On the other hand, fossil fuels continue to claim tens of thousands of lives every year to a largely muted response. Coal, for instance, is estimated to lead to 13,000 premature deaths in the United States and 18,000 deaths in Europe every year. A study claimed that air pollution (largely from the burning of fossil fuels) leads to somewhere between 10,000 to 30,000 premature deaths every year in Delhi alone. Yet another study estimated that 670,000 people died prematurely in China in 2012 alone due to health ailments triggered by the country’s dependence on coal. In India, PM2.5 pollution which is produced by all types of combustion including motor vehicles, power plants, industry and agricultural burning, led to 627,000 deaths. Globally, WHO estimated 7 million deaths due to air pollution in 2012. While this air pollution is caused by a host of factors including dust and forest fires, the combustion of fuels is a significant contributor. (Then there are international and civil wars triggered by energy resource politics – the toll of which would be harder still to estimate).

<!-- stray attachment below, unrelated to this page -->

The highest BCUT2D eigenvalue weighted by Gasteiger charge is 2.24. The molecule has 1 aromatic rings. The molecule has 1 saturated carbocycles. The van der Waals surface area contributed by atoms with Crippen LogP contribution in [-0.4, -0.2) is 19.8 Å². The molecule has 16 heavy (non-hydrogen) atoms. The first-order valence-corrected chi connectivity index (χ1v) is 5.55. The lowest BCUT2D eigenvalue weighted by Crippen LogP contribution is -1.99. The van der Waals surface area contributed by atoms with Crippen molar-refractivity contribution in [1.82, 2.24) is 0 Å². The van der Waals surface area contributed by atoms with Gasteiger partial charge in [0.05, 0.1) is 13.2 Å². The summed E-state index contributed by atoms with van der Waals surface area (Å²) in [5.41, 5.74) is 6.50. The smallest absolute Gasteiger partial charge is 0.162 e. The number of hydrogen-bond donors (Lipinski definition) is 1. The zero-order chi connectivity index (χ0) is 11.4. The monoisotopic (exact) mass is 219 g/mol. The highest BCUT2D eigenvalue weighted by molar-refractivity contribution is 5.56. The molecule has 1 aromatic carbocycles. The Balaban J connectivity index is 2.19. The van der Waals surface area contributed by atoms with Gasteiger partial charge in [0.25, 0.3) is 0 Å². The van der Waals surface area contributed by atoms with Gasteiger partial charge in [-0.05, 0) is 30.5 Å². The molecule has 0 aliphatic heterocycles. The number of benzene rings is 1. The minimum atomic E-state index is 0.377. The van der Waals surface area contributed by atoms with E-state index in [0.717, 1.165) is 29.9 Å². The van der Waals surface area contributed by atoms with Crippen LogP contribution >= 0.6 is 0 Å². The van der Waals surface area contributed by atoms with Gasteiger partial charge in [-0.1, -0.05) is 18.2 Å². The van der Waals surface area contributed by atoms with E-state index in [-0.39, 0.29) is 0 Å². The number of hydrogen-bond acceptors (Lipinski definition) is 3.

Clearly, even as receives much of the attention due to the expectation of devastatingly spectacular accidents, the fatalities from other forms of energy go nearly unnoticed as they feel more distant. We remain far too alienated from the miners and the artisans who quietly suffer from ailments caused by our collective energy choices. Even as renewable sources of energy evolve and develop, traditional sources of energy will continue to be the mainstay in the energy mix for the next several decades. In fact, India plans to double production in the next several years – a move that hasn’t invited protests, not least those comparable to the ones centered around nuclear power plants.


Siddharth Singh works at The Centre for Research on Energy Security at The Energy and Resources Institute, Delhi. Views are personal.